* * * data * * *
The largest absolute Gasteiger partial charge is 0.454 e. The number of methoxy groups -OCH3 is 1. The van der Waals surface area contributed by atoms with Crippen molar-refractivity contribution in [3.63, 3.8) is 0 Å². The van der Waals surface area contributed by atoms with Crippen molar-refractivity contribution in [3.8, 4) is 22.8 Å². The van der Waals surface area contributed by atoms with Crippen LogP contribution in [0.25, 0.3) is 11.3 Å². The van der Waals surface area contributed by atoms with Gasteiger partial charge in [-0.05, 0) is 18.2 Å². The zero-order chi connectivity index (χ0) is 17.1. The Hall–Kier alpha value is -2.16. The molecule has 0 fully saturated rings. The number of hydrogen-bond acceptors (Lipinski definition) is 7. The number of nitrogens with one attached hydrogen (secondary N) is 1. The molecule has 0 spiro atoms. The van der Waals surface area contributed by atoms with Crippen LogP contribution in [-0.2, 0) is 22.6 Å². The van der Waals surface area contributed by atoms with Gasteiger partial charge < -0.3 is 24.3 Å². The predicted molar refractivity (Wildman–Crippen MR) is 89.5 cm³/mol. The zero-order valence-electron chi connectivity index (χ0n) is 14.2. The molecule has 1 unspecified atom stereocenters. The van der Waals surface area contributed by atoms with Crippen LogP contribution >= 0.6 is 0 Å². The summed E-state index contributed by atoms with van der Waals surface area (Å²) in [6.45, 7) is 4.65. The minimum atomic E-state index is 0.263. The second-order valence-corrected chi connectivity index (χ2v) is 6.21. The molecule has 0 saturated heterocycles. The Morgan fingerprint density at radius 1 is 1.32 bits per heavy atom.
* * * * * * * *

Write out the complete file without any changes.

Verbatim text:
The largest absolute Gasteiger partial charge is 0.454 e. The number of methoxy groups -OCH3 is 1. The van der Waals surface area contributed by atoms with Crippen molar-refractivity contribution in [3.63, 3.8) is 0 Å². The van der Waals surface area contributed by atoms with Crippen molar-refractivity contribution in [3.8, 4) is 22.8 Å². The van der Waals surface area contributed by atoms with Crippen LogP contribution in [0.25, 0.3) is 11.3 Å². The van der Waals surface area contributed by atoms with Gasteiger partial charge in [-0.05, 0) is 18.2 Å². The zero-order chi connectivity index (χ0) is 17.1. The Hall–Kier alpha value is -2.16. The molecule has 0 fully saturated rings. The number of hydrogen-bond acceptors (Lipinski definition) is 7. The number of nitrogens with one attached hydrogen (secondary N) is 1. The molecule has 0 spiro atoms. The van der Waals surface area contributed by atoms with Crippen LogP contribution in [-0.2, 0) is 22.6 Å². The van der Waals surface area contributed by atoms with Gasteiger partial charge < -0.3 is 24.3 Å². The predicted molar refractivity (Wildman–Crippen MR) is 89.5 cm³/mol. The zero-order valence-electron chi connectivity index (χ0n) is 14.2. The molecule has 1 unspecified atom stereocenters. The van der Waals surface area contributed by atoms with Crippen LogP contribution >= 0.6 is 0 Å². The summed E-state index contributed by atoms with van der Waals surface area (Å²) in [6.45, 7) is 4.65. The minimum atomic E-state index is 0.263. The second-order valence-corrected chi connectivity index (χ2v) is 6.21. The molecule has 0 saturated heterocycles. The Morgan fingerprint density at radius 1 is 1.32 bits per heavy atom.